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AID Organizes Mela 2009

J.C. Prasad


Mela 2009 was an Indian-style fair that took place on October 11 at MIT. Association for India’s Development (AID) organized the fair with the goal of promoting Art, Culture and Peace in local New England communities. A variety of fun events were held for people of all ages – children, parents, students and professionals - to participate in, happy in the knowledge that all funds raised would go directly toward the benefit of marginalized communities in India.


The event kicked off in the afternoon with children’s activities that combined fun with education. The kids first made cards, masquerade masks and puppets with environmentally-friendly materials, before proceeding to get their faces painted, take part in an art contest, participate in a music jam, and help paint a Peace Mural.


The sound of Mela 2009 was the cacophony of a typical Indian fair in harmony with the rhythms of music and dance. Instructors from prestigious local academies - the Triveni, Chhandika, Upasana and Vividha dance schools - offered workshops in Kathak, Odissi, Bharatnatyam, Kuchipudi, Garba and Bollywood dancing. Equally popular were Learnquest’s musical offerings of Hindustani, Carnatic and Tabla workshops. To round off the workshops, participants were also introduced to Yoga and socially-responsible investing.


About 20 exhibitors from a number of non-profits and local businesses set up tables at the Mela. Non-profits such as Barakat and Nanhi Kali described their organizations’ to attendees while businesses such as EarthFrendz and Progressive Asset Management presented an array of goods and services, everything from clothes and jewelry to financial planning and Henna.


AID’s mission of just and sustainable development rang true through photo exhibits on Bhopal and Chhattisgarh. The first displayed the effects of the 1984 gas leak in Bhopal, an arresting reminder that the struggle for justice continues 25 years later. The second exhibit vividly described the human-rights violations being suffered by the people of Chhattisgarh, caught in the middle of a violent battle between armed insurgents and the State.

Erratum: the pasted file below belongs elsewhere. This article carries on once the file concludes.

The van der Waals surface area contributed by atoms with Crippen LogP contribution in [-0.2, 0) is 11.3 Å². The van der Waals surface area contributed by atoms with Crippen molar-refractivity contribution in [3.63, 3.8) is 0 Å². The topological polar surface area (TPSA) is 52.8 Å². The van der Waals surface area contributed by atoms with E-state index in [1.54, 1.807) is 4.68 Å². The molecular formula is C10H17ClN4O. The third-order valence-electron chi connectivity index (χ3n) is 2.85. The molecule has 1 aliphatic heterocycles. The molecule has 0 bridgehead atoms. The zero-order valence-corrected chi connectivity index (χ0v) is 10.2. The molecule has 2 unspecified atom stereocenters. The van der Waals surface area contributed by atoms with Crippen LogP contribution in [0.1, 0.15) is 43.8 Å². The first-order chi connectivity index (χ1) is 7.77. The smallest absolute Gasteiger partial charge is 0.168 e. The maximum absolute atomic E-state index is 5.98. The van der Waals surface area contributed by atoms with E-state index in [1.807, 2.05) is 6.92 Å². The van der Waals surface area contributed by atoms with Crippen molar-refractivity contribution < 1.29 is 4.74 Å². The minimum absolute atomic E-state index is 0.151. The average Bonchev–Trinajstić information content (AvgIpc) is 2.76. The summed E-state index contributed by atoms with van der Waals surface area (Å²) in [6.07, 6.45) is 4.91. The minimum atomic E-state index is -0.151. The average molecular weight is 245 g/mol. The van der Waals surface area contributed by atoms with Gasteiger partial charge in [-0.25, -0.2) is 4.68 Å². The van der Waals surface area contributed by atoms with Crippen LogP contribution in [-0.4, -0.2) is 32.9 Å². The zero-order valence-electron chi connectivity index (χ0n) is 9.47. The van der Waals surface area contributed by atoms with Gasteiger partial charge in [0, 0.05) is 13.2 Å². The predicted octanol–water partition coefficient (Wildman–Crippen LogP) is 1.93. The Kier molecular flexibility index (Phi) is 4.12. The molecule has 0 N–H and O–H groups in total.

Volunteers also explained to attendees how AID undertakes empowering work in the fields of environment, health, education and agriculture. Perhaps most poignantly, AID had set up a table for “Jivika”. The clothes exhibited here were 100% cotton, hand spun and handwoven fabrics. They require minimal electricity to produce and are an important source of income to millions across rural India. The producers of Jivika live in rural Orissa and Andhra Pradesh and earn 50% of all revenues.


The evening program began with energetic performances by the MIT Resonance a capella group and the Vividha Bollywood Dance School. Dancers from Navarasa then put on a virtuoso show, the choreography of which combined Bharatnatyam, Yoga, Martial Arts and Theater!


Mela 2009 participants were fortunate that Ravi Kuchimanchi, the founder of AID, was visiting Boston at the time. Ravi talked about AID’s humble beginning as a group of graduate students at University of Maryland in 1991. He described how he and some of those students moved back to India to work as full-time AID volunteers, and how the organization had since grown to a several hundred-strong volunteer movement in the US and India. Attendees had the unique opportunity to interact with Ravi and drawing inspiration from his remarkable life.


For the finale of Mela 2009, everyone was invited on to the dance floor for a night of Garba and Dandiya. As a long and fruitful day drew to an end, all who participated reflected on the fun that had been had and on the difference that it was certain to bring into so many distant lives.


Details on Mela 2009:     www.shantimela.org

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Mela 2009 - A Fantastic day of fun and festivities

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